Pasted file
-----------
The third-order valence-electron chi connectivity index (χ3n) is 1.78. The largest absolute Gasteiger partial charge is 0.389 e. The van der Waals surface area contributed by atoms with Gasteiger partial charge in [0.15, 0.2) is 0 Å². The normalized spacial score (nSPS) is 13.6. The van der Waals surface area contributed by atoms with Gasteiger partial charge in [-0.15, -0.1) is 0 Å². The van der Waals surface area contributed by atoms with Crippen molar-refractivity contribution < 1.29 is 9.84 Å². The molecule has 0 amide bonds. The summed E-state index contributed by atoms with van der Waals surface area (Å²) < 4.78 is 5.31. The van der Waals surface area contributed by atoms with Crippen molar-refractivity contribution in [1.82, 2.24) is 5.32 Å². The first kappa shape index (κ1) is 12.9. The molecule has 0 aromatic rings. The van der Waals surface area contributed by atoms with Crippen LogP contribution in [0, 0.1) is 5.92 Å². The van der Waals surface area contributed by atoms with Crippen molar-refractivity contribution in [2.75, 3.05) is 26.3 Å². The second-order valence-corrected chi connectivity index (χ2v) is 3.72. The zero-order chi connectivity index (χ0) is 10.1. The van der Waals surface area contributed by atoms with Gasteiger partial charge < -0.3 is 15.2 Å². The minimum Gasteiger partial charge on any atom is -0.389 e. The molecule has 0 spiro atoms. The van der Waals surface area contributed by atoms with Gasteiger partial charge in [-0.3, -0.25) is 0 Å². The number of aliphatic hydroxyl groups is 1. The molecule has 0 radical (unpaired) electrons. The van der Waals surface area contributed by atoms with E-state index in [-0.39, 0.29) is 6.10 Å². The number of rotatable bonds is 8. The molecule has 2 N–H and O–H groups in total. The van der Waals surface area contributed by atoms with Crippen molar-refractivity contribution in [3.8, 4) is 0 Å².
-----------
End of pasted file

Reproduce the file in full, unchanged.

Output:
The third-order valence-electron chi connectivity index (χ3n) is 1.78. The largest absolute Gasteiger partial charge is 0.389 e. The van der Waals surface area contributed by atoms with Gasteiger partial charge in [0.15, 0.2) is 0 Å². The normalized spacial score (nSPS) is 13.6. The van der Waals surface area contributed by atoms with Gasteiger partial charge in [-0.15, -0.1) is 0 Å². The van der Waals surface area contributed by atoms with Crippen molar-refractivity contribution < 1.29 is 9.84 Å². The molecule has 0 amide bonds. The summed E-state index contributed by atoms with van der Waals surface area (Å²) < 4.78 is 5.31. The van der Waals surface area contributed by atoms with Crippen molar-refractivity contribution in [1.82, 2.24) is 5.32 Å². The first kappa shape index (κ1) is 12.9. The molecule has 0 aromatic rings. The van der Waals surface area contributed by atoms with Crippen LogP contribution in [0, 0.1) is 5.92 Å². The van der Waals surface area contributed by atoms with Crippen molar-refractivity contribution in [2.75, 3.05) is 26.3 Å². The second-order valence-corrected chi connectivity index (χ2v) is 3.72. The zero-order chi connectivity index (χ0) is 10.1. The van der Waals surface area contributed by atoms with Gasteiger partial charge < -0.3 is 15.2 Å². The minimum Gasteiger partial charge on any atom is -0.389 e. The molecule has 0 spiro atoms. The van der Waals surface area contributed by atoms with Gasteiger partial charge in [-0.3, -0.25) is 0 Å². The number of aliphatic hydroxyl groups is 1. The molecule has 0 radical (unpaired) electrons. The van der Waals surface area contributed by atoms with E-state index in [-0.39, 0.29) is 6.10 Å². The number of rotatable bonds is 8. The molecule has 2 N–H and O–H groups in total. The van der Waals surface area contributed by atoms with Crippen molar-refractivity contribution in [3.8, 4) is 0 Å².